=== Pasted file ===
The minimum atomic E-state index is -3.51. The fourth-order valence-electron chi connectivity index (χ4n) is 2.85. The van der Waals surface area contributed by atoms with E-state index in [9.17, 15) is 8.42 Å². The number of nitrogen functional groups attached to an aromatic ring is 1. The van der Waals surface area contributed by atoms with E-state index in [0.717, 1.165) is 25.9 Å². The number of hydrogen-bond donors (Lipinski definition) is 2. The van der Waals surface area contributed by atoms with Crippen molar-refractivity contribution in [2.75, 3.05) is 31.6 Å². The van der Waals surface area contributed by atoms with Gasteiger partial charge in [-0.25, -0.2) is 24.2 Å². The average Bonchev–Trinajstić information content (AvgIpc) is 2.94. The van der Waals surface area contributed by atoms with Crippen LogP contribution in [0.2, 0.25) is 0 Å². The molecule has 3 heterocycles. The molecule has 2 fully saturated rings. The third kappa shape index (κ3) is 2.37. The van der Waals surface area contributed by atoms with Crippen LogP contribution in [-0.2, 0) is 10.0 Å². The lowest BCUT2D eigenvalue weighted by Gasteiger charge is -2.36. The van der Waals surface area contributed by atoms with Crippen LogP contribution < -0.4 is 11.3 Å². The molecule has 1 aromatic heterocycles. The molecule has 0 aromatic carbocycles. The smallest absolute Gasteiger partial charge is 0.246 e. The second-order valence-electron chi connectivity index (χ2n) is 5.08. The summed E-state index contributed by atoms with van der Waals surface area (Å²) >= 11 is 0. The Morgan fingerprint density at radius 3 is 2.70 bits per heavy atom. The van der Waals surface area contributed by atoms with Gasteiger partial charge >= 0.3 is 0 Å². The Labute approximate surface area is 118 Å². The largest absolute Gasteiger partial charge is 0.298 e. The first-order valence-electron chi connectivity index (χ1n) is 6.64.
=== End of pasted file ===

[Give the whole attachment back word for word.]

The minimum atomic E-state index is -3.51. The fourth-order valence-electron chi connectivity index (χ4n) is 2.85. The van der Waals surface area contributed by atoms with E-state index in [9.17, 15) is 8.42 Å². The number of nitrogen functional groups attached to an aromatic ring is 1. The van der Waals surface area contributed by atoms with E-state index in [0.717, 1.165) is 25.9 Å². The number of hydrogen-bond donors (Lipinski definition) is 2. The van der Waals surface area contributed by atoms with Crippen molar-refractivity contribution in [2.75, 3.05) is 31.6 Å². The van der Waals surface area contributed by atoms with Gasteiger partial charge in [-0.25, -0.2) is 24.2 Å². The average Bonchev–Trinajstić information content (AvgIpc) is 2.94. The van der Waals surface area contributed by atoms with Crippen LogP contribution in [0.2, 0.25) is 0 Å². The molecule has 3 heterocycles. The molecule has 2 fully saturated rings. The third kappa shape index (κ3) is 2.37. The van der Waals surface area contributed by atoms with Crippen LogP contribution in [-0.2, 0) is 10.0 Å². The lowest BCUT2D eigenvalue weighted by Gasteiger charge is -2.36. The van der Waals surface area contributed by atoms with Crippen LogP contribution < -0.4 is 11.3 Å². The molecule has 1 aromatic heterocycles. The molecule has 0 aromatic carbocycles. The smallest absolute Gasteiger partial charge is 0.246 e. The second-order valence-electron chi connectivity index (χ2n) is 5.08. The summed E-state index contributed by atoms with van der Waals surface area (Å²) >= 11 is 0. The Morgan fingerprint density at radius 3 is 2.70 bits per heavy atom. The van der Waals surface area contributed by atoms with Gasteiger partial charge >= 0.3 is 0 Å². The Labute approximate surface area is 118 Å². The largest absolute Gasteiger partial charge is 0.298 e. The first-order valence-electron chi connectivity index (χ1n) is 6.64.